Ryan O'Callaghan, former offensive tackle for the New England Patriots and Kansas City Chiefs, has come out as gay.

O'Callaghan came out to himself in junior high school but he decided that he would never let anyone know.

“If you’re a gay kid and you hear someone you love say ‘fag,’ it makes you think that in their eyes you’re just a fag too,” O’Callaghan told Outsports on a recent visit to Los Angeles for his first-ever Pride celebration. “That got to me a lot.”

O'Callaghan had planned to commit suicide when his NFL career ended until a small group of people in the Chiefs' organization helped him.

No one is going to assume the big football player is gay,” he said. “It’s why a football team is such a good place to hide."

O’Callaghan can’t recall a single time during his six NFL seasons that he heard someone use a gay slur.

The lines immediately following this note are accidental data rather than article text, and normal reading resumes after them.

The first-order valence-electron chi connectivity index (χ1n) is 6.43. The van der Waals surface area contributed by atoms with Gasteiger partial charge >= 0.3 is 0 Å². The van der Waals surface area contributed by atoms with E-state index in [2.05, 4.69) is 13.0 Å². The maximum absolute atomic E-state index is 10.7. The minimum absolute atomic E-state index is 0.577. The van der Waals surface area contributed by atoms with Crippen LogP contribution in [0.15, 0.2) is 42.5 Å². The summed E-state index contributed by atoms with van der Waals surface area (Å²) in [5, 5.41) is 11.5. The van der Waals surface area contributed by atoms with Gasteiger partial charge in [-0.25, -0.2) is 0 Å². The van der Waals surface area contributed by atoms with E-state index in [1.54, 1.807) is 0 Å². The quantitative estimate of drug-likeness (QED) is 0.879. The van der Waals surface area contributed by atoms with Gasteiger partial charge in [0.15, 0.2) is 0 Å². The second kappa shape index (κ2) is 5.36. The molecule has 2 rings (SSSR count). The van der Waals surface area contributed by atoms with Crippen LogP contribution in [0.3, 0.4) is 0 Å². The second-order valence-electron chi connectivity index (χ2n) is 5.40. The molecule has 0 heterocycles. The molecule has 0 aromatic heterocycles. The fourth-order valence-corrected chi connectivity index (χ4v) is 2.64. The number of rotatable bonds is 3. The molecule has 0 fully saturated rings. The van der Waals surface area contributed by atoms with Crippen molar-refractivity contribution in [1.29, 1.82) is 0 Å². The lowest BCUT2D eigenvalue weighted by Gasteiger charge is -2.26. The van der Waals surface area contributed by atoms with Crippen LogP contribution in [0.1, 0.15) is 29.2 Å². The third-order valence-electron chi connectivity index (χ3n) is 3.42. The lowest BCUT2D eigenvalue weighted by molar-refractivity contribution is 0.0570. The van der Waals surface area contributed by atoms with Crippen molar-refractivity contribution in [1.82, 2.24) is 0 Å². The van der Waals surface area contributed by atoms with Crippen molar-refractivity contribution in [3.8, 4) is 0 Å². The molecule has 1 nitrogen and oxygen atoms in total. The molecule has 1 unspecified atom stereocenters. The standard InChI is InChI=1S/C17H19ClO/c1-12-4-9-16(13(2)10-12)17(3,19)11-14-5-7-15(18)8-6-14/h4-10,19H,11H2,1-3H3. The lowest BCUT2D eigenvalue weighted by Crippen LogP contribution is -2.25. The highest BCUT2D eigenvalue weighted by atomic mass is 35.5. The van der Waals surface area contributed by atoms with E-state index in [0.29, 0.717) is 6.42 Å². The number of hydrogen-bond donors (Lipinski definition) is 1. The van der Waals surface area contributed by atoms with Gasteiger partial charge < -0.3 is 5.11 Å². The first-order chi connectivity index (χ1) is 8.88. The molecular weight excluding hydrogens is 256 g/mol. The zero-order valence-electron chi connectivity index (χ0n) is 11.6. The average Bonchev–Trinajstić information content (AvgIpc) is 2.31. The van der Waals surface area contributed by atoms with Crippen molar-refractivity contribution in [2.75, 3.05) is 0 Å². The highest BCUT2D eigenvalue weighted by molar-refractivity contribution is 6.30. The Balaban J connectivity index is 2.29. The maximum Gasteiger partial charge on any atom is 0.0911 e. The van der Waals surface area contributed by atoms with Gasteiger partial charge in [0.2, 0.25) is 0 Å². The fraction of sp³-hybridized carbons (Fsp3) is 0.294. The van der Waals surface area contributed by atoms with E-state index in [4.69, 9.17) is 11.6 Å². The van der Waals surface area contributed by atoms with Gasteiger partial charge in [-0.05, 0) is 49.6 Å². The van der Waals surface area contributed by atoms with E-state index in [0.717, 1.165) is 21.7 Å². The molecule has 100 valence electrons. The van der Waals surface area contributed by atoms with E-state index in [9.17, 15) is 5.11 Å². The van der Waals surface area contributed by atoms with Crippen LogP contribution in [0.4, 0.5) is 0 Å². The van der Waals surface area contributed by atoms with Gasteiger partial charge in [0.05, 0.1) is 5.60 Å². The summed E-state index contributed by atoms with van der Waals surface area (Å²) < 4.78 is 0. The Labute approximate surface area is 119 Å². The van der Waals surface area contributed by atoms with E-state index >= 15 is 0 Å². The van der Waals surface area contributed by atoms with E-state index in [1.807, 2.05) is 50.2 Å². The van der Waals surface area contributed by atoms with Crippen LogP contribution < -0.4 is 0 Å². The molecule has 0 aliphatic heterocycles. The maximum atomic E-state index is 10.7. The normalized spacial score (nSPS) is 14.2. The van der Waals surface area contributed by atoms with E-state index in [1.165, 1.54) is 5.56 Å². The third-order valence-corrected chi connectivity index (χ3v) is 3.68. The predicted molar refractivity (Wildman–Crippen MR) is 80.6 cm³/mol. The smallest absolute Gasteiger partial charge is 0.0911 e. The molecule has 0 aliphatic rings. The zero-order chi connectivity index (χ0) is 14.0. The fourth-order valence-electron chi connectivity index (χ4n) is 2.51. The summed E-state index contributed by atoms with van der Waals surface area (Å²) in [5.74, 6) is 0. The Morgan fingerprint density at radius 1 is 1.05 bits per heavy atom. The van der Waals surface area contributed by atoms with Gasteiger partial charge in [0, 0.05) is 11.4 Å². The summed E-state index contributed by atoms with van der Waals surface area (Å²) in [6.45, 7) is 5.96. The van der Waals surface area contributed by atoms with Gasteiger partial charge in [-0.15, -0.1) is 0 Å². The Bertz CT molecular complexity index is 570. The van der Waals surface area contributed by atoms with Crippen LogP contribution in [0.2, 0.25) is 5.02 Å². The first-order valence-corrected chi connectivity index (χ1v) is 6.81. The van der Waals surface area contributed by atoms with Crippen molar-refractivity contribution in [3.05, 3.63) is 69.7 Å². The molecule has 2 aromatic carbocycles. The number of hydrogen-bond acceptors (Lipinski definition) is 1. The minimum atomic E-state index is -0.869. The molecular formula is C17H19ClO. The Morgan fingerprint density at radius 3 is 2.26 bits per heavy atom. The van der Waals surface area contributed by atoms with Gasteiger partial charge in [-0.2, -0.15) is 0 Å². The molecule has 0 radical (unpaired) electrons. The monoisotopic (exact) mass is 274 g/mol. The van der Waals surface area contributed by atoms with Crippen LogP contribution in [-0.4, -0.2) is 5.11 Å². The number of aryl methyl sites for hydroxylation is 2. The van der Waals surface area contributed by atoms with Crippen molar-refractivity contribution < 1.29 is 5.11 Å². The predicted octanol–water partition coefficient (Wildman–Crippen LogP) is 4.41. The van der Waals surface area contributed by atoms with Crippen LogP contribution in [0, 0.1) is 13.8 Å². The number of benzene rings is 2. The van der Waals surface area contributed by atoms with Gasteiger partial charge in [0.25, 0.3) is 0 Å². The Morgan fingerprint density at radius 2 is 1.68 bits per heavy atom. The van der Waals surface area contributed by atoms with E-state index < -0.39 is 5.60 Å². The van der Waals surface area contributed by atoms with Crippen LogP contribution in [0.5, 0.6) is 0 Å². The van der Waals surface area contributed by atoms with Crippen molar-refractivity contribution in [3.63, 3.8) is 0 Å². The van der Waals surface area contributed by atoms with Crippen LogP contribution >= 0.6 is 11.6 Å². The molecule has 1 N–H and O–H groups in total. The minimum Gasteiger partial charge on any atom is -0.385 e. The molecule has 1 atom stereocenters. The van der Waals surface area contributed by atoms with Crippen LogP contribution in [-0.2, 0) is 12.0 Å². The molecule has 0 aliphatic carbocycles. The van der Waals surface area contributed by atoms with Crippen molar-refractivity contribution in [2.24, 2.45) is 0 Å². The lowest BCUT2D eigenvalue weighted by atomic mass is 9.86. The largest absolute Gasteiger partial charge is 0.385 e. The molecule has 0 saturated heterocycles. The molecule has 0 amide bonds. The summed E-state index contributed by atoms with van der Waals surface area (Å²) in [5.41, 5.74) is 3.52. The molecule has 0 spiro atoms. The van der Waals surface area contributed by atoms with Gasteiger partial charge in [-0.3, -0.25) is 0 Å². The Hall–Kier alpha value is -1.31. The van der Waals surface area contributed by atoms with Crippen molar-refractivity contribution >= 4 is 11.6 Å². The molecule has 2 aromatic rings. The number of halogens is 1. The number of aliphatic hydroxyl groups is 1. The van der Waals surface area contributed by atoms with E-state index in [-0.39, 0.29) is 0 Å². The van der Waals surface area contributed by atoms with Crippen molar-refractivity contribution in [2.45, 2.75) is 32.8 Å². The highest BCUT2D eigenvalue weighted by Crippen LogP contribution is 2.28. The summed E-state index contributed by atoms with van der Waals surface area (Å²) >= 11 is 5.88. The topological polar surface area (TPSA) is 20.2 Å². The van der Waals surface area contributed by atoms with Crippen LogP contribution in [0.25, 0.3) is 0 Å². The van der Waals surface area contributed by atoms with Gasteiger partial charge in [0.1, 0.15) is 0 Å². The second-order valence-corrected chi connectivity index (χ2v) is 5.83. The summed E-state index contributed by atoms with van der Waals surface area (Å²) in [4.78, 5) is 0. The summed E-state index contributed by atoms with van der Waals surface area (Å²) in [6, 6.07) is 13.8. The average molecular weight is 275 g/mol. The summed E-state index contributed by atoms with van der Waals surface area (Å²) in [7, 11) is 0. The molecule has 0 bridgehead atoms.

When injuries ended O'Callaghan's career, he began abusing painkillers.

“I started spending all my money to put myself in a position where it would be impossible, or at least extremely difficult, to back out of killing myself,” said O'Callaghan. 

While methodically sabotaging his own life, O’Callaghan was going to physical therapy at the Chiefs facility. David Price, Kansas City's head trainer, began noticing O'Callaghan was acting erratically. 

Price encouraged O’Callaghan to spend some time with Susan Wilson, a woman who worked with the Chiefs and the NFL counseling players on drug abuse.

“David saw the pain pills as the problem, and they were,” O’Callaghan explained. “But the real problem was why I was abusing them. And it wasn’t just the injuries.”

Wilson became the first to whom he confided he was gay. As O'Callaghan ended his drug abuse, he came out to Scott Pioli.

“People like me are supposed to react a certain way, I guess,” Pioli told Outsports. “I wasn’t minimizing what he was telling me, but I’m waiting for the other shoe to drop. He built this up and built this up to the point where he said he was nearly suicidal. What Ryan didn’t know is how many gay people I’ve had in my life.”